>>
>> I think usage here is probably often based on individual choice. I have
>> always avoided the term 'grammaticization' and have preferred
>> 'grammaticalization' in the diachronic sense and I would avoid both in the
>> synchronic sense. By contrast, Joan Bybee  generally uses
>> 'grammaticization' in the diachronic sense (except in her chapter in The
>> Oxford Handbook of Grammaticalization!), and even refers to it as the 'more
>> elegant' term in her book with Perkins and Pagliuca 'The Evolution of
>> Grammar' - see p.4, footnote 2, an aesthetic judgement with which I would
>> personally disagree!
>> And with apologies for self-promotion, I briefly discuss the interesting
>> and important issue that Bernhard raises about semantic change affecting
>> technical metalanguage in §6 of my article 'Conative' in 'Linguistic
>> Typology 17 (2013) 269-289.
>> Best
>> Nigel
>>
>>
>> Professor Nigel Vincent, FBA MAE
>> Professor Emeritus of General & Romance Linguistics
>> The University of Manchester
>>
>> Linguistics & English Language
>> School of Arts, Languages and Cultures
>> The University of Manchester
>>
>>
>>
>>
>> https://www.research.manchester.ac.uk/portal/en/researchers/nigel-vincent(f973a991-8ece-453e-abc5-3ca198c869dc).html
>> ------------------------------
>> *From:* Lingtyp [lingtyp-bounces at listserv.linguistlist.org] on behalf of
>> Bernhard Wälchli [bernhard at ling.su.se]
>> *Sent:* Sunday, June 09, 2019 12:55 PM
>> *To:* John Du Bois; Bill Palmer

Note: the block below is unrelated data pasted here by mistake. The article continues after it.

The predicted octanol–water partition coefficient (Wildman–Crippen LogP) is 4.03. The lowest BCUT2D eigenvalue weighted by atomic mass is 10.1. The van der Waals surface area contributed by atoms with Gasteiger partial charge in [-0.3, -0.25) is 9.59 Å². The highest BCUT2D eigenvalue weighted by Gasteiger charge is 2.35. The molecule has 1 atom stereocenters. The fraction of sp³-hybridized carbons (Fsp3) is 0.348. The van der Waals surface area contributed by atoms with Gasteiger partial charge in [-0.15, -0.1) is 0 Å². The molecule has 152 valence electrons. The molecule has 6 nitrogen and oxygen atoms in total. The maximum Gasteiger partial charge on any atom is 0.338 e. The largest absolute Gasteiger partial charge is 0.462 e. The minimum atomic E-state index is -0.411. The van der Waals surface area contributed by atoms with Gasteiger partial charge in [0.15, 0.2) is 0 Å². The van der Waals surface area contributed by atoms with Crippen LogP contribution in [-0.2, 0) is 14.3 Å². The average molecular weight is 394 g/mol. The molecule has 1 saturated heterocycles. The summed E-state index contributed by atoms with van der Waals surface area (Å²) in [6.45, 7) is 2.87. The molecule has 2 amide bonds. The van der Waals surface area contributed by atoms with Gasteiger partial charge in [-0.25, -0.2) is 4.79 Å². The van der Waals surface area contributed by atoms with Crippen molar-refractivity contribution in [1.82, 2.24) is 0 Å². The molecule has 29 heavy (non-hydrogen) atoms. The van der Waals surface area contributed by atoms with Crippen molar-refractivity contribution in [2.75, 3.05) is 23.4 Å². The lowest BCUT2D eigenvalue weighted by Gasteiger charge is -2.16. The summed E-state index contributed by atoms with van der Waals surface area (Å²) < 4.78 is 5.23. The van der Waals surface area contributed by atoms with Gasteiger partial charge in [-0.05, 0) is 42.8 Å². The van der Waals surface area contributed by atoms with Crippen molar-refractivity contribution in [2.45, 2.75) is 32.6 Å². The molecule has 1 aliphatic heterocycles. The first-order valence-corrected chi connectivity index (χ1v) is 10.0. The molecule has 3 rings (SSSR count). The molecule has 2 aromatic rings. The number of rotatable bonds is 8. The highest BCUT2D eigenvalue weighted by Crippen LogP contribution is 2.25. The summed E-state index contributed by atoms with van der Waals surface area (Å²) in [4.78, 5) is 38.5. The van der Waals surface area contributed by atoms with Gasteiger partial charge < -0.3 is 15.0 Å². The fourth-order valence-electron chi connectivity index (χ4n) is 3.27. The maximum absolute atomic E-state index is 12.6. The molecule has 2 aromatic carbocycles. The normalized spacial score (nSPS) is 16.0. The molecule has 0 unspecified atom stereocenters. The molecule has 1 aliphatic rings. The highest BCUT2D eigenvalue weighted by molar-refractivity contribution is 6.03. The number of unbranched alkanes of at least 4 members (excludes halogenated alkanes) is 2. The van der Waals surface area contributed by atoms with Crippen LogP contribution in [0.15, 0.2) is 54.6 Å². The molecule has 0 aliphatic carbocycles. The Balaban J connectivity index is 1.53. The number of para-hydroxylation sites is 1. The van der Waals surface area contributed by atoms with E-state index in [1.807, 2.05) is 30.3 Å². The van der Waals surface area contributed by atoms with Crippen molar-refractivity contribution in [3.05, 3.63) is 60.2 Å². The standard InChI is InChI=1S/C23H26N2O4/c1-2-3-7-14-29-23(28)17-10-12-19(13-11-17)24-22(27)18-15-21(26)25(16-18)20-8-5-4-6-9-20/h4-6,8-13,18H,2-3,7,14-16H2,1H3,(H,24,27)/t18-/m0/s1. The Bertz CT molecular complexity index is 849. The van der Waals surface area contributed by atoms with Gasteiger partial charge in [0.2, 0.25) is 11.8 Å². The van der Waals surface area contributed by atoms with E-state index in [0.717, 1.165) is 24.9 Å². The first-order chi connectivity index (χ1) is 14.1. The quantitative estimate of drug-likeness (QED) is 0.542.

>> *Cc:* lingtyp at listserv.linguistlist.org
>> *Subject:* Re: [Lingtyp] grammaticalized v grammaticized
>>
>> As suggested by Dan, this discussion seems to be a very nice case of
>> Michel Bréal’s Loi de répartition (based on earlier work by Gilliéron):
>> synonyms do not last for a long time, either they acquire different
>> meanings or one of the terms disappears. Similar points have been made in
>> psycholinguistics and first language acquisition, among other things by Eve
>> Clark.
>>
>> Can we conclude from this that metalanguage for describing language
>> change is subject to language change in the very same way as everything
>> else in language?
>>
>> Bréal, Michel. 1897. Essai de sémantique. Science des significations.
>> Paris: Hachette.
>> Clark, Eve V. 1988. On the logic of contrast. Journal of Child Language
>> 15.317–335.
>> Gilliéron, Jules. 1880. Patois de la commune de Vionnaz (Bas-Valais).
>> Paris: F. Vieweg. (= Bibliothèque de l’école des hautes études. Sciences
>> philologique et historiques; Fasc. 40).
>>
>> Best,
>> Bernhard Wälchli
>>
>> ------------------------------
>> *From:* Lingtyp <lingtyp-bounces at listserv.linguistlist.org>
>> <lingtyp-bounces at listserv.linguistlist.org> on behalf of John Du Bois
>> <dubois at ucsb.edu> <dubois at ucsb.edu>
>> *Sent:* Sunday, June 9, 2019 1:15:37 PM
>> *To:* Bill Palmer
>> *Cc:* lingtyp at listserv.linguistlist.org
>> *Subject:* Re: [Lingtyp] grammaticalized v grammaticized
>>
>> This distinction accords well with how many people use the two terms, I
>> think.
>>
>> The study of grammaticization focuses on  functionally motivated patterns
>> that arise in synchronic language use (discourse profiles), defining the